The work was done by collaboration between different European synchrotron radiation facilities operating or planning fs X-ray sources and potential user groups - a collaboration of groups from BESSY, CNRS, DESY, Elettra, Maxlab, SLS and Soleil. Utilising storage ring based Femtoslicing sources which were at the start of the project under development at BESSY and SLS as well as the linac based FEL source at DESY fs X-ray and electron pulse diagnostics were developed. The aim was to develop expertise in fs X-ray science needed for the extension of the photon energy range in future high-brilliance X-ray free electron lasers and also to provide a nucleus for the forming user community in this field.

JRA3 - Microfocusing devices
JRA3 was a joint research activity for the development of diffractive X-ray optics for European synchrotrons. In the last decade, they became the key elements for high resolution and energy resolving X-ray imaging techniques performed at current synchrotron sources. In comparison to reflective or refractive X-ray optics, diffractive optical elements have some fundamental advantages:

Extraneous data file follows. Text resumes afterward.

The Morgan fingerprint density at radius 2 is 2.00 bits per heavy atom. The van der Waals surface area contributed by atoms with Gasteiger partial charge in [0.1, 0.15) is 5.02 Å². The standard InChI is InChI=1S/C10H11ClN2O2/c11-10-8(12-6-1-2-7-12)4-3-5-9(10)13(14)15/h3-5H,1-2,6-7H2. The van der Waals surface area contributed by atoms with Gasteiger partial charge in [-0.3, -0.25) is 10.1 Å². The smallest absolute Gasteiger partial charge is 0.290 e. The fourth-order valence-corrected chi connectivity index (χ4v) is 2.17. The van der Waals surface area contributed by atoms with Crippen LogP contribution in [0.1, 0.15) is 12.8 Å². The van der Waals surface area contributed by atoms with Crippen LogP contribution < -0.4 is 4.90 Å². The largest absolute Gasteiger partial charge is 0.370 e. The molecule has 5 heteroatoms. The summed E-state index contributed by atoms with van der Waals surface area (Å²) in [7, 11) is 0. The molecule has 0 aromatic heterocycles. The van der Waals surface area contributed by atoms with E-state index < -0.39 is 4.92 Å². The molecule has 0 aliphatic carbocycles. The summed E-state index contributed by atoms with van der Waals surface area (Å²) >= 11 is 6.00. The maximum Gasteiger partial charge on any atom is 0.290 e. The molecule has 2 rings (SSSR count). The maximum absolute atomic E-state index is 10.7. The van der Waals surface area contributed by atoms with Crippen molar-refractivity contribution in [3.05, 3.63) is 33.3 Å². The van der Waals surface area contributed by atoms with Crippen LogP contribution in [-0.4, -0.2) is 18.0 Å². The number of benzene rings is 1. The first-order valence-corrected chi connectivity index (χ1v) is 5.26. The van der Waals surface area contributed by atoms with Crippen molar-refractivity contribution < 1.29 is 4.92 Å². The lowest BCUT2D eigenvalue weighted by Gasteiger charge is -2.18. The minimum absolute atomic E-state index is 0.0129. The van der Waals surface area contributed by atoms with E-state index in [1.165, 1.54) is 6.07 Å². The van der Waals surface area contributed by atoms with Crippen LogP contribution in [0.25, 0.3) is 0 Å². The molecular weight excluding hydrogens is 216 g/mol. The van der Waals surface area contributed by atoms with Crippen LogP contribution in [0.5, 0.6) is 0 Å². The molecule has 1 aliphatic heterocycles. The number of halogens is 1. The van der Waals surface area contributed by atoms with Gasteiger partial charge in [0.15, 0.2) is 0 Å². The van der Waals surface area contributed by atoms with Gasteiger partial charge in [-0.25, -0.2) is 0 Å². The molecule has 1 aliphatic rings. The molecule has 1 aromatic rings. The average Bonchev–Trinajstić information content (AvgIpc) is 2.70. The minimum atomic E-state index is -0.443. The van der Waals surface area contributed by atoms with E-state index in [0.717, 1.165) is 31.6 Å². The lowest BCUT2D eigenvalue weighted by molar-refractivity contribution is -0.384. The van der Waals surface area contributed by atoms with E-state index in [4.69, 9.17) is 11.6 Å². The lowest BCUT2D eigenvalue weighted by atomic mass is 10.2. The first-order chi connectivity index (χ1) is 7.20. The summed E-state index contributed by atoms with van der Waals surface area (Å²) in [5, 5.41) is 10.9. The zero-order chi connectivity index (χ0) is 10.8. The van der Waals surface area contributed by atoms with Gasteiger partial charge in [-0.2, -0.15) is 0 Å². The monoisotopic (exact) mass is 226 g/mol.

(i) they have proven to give unsurpassed spatial resolution down to a few tens of nanometres;
(ii) they maintain the coherence of the beam, as they can be fabricated with sufficient accuracy to provide a precise control of the induced changes of a light wave front within a fraction of a wavelength;
(iii) besides the important application as lenses, more complex optical functionalities can be included in a single optical element, making them predestined also for other applications such as holography and interferometry.

Besides these items high priority was considered for the fabrication of high spatial resolution volume zone plates (< 30 nm) fabricated using advanced e-beam lithography strategies and nanofabrication technology aiming at tremendously increasing current aspect ratios (height / width of zone structures) not achievable by conventional e-beam or X-ray lithography techniques.

The participants formed a collaboration of experts in the field of diffractive X-ray optics for nano-beams, to serve two main purposes:
(i) to offer access for researchers in the context with synchrotron facilities to obtain x-ray optics tailored to meet their specific needs; and
(ii) to significantly improve the state-of-the-art diffractive x-ray optics by developing novel nano-fabrication strategies and methods.

JRA4 - Design, development and testing of a superconducting undulator